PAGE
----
Wednesday, December 29, 2010

Yeah, You Didn't Prove Anything There

Extraordinary Claims Require Extraordinary Evidence (hereinafter "ECREE") is something of a credo for atheists. There is a reason for that. Having never seen anyone raised from the dead or turn water into wine or walk on water, and knowing what I know of reality, I find the claims of Christians to be extraordinary. By definition, just look at the word: extra-ordinary.

Christians* will occasionally, and very annoyingly, respond with, "Oh yeah, well prove that you own a sweater. Hah!" Hence, ECREE. Owning a sweater is ordinary. While I certainly could prove that I own a sweater, and am in fact currently wearing a sweater, it's such a mundane thing that asking me to prove it is ridiculous. Raising the dead is just not in the same category as sweater owning. The only way sweater owning could rise to the level of ECREE is if I claimed my sweater was the sweater Elvis was wearing when he died, or that my sweater cures cancer. (It's a nice argyle in a wool blend, nothing more.)

As you might imagine, Christians get really frustrated by this, primarily because, outside of the Bible, there really is no proof of these claims. So then they engage in sophistry:

Extraordinary claims require extraordinary evidence or ECREE is nothing but an illogical catch phrase used by skeptics devoid of logic to judge religious claims. What constitutes an extraordinary claim is entirely subjective and relative to the person, for example; a man living his entire life in the amazon jungle might find the entire concept of an airplane to be an extraordinary claim, whereas you or I will find the concept of an airplane to be a mundane claim. Which leads me to my next point, there is no such thing as extraordinary evidence.

Sophistry is funny. On the surface, it seems like Theological Discourse (hereinafter "TD") has a point. There are tribes in the Amazon who have had no contact with the rest of the world, and I have no doubt they would find an airplane to be an extraordinary claim. However, this does not make ECREE illogical or meaningless. In fact, it proves the purpose of ECREE. I can provide evidence of a plane, very easily, in fact. I would merely have to drive that person to the airport and point. (Edited because I forgot to add) This person would have every right to dismiss the existence of planes if I simply said, "Airplanes: they exist". I wouldn't have provided any evidence, extraordinary or otherwise.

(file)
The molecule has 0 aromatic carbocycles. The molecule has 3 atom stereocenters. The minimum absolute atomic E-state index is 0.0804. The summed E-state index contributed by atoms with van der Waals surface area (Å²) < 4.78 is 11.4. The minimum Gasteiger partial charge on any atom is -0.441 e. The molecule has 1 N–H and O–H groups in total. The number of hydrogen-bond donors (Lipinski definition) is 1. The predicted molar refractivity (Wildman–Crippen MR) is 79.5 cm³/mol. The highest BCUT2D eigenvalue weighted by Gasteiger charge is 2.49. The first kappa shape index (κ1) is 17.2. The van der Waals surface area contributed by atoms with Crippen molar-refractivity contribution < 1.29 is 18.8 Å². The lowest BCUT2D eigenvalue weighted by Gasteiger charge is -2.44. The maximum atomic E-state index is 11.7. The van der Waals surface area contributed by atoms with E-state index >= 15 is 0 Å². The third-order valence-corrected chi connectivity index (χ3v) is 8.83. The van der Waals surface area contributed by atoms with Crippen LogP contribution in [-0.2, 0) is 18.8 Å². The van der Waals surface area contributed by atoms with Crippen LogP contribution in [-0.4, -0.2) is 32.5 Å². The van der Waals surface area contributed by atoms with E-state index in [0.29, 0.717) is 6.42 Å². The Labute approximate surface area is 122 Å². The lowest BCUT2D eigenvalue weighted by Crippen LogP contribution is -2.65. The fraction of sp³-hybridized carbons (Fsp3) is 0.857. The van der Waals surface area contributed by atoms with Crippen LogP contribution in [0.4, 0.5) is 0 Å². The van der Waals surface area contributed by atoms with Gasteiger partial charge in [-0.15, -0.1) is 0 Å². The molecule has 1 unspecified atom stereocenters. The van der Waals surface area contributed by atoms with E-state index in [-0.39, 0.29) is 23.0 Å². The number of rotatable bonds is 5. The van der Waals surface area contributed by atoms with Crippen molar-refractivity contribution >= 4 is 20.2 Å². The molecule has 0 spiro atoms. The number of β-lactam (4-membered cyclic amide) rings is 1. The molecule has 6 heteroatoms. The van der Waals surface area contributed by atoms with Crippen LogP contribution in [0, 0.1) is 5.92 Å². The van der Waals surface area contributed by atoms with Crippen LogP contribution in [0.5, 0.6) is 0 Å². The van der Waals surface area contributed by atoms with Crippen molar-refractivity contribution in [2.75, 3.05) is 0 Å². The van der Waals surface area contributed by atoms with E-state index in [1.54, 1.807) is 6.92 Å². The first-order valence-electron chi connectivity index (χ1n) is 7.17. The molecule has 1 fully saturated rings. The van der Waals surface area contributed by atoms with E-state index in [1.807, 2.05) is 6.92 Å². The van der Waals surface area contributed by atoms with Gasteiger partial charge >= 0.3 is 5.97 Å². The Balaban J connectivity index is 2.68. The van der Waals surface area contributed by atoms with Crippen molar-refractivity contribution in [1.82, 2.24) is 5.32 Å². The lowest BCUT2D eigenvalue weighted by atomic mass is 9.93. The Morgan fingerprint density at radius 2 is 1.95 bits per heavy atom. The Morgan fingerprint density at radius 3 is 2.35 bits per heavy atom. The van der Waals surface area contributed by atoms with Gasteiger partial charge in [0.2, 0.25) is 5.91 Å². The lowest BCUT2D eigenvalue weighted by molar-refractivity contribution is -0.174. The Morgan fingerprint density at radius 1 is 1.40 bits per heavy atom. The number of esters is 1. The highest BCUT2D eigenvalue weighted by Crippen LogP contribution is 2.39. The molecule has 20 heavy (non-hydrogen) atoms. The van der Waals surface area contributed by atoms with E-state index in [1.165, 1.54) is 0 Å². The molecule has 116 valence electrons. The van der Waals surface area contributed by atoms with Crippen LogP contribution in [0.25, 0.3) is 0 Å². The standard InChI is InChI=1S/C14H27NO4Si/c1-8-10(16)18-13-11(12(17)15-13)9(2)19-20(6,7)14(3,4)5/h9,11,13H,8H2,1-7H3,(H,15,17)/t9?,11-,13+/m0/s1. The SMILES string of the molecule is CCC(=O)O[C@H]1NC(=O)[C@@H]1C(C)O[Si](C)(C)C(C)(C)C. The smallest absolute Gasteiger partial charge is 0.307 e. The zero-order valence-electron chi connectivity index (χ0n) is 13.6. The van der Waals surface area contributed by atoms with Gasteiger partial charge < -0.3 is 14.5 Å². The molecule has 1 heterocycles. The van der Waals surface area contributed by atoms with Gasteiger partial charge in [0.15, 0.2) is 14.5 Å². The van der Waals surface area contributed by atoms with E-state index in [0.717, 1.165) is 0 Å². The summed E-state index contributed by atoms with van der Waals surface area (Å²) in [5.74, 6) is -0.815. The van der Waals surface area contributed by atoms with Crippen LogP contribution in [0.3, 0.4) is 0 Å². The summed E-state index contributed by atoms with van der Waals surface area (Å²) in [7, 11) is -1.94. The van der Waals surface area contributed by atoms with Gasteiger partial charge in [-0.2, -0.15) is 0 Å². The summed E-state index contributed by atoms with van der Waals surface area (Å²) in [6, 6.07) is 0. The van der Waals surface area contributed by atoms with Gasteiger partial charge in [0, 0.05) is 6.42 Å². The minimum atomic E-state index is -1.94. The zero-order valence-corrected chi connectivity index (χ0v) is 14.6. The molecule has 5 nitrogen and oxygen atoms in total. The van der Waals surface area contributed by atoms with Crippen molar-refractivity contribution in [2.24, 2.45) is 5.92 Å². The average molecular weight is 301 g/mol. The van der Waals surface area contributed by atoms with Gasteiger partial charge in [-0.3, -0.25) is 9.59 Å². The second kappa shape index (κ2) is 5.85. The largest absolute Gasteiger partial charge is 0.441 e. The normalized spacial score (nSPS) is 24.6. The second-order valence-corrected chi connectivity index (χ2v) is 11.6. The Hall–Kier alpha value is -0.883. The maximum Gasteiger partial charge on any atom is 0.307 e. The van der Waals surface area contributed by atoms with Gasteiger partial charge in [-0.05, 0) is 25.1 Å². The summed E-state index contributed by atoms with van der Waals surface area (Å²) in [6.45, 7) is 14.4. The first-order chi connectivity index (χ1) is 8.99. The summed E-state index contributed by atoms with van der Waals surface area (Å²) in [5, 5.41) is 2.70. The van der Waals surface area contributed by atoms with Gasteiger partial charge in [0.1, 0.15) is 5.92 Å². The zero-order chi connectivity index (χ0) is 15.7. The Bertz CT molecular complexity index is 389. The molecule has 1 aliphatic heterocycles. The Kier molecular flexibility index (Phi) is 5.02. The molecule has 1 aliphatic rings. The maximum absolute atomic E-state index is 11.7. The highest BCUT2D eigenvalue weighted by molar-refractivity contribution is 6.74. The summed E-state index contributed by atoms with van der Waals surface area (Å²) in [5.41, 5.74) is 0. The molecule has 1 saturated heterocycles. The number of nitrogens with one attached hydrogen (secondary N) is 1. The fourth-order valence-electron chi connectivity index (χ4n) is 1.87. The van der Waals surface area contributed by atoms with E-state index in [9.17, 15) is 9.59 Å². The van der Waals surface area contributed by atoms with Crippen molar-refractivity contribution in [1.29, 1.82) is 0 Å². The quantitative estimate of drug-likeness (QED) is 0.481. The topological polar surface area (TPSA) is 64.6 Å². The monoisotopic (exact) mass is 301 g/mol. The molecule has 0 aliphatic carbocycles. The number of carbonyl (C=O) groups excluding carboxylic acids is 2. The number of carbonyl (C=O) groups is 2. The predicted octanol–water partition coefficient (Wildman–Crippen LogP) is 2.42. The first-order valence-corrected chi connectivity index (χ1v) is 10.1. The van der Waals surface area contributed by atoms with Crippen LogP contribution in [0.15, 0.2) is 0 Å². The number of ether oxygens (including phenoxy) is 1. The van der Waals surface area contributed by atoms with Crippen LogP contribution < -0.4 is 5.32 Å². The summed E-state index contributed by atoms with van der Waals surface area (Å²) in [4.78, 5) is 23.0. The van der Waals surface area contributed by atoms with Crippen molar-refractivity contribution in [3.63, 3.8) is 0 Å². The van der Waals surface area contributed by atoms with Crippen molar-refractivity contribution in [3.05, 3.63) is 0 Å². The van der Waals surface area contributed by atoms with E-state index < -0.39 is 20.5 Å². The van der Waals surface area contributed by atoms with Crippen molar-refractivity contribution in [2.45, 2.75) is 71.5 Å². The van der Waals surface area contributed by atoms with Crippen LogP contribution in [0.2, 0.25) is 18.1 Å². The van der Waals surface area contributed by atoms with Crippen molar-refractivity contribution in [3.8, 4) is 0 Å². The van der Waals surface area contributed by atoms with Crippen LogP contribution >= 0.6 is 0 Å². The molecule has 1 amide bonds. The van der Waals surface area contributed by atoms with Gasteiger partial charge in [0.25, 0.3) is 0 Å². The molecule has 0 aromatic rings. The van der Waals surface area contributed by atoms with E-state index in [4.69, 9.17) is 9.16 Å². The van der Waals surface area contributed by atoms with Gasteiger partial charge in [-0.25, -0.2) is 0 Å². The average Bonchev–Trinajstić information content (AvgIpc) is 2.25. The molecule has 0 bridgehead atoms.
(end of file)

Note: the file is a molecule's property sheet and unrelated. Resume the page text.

What TD seems to be missing is this: it's the receiver of the claim who decides whether or not that claim is extraordinary and demands equally extraordinary evidence. That's how ECREE works. You might find it annoying to have to provide proof for what you consider self evident, but that doesn't make that demand of proof less sincere or reasonable.

This is, by the way, ludicrous:

You might think certain claims from a Christian are extraordinary claims, but to the Christian they might not be, just like how an the guy living in the amazon might find the existence of airplanes an extraordinary planes, but to you they might not be.

Look, whether or not you believe in God or Jesus or the story of Jesus as contained in the Bible, you have to admit that turning water into wine, walking on water and rising from the freakin' dead are extraordinary events. You've never seen those things happen, have you? You don't live in a physical reality that allows for those things, do you? In fact, that's what makes the story of Jesus so remarkable, isn't it? If rising from the dead isn't extraordinary, then what's so special about Jesus anyway? That's just painting yourself into a rhetorical corner right there.

*By no means, not all. I doubt some of my own commentors find it unreasonable that I find these claims to be extraordinary.


  1. Gotta love a person who has discourse in their name but refuses to allow it.

  2. I'd forgotten how much I dislike TD until this post. Thanks!


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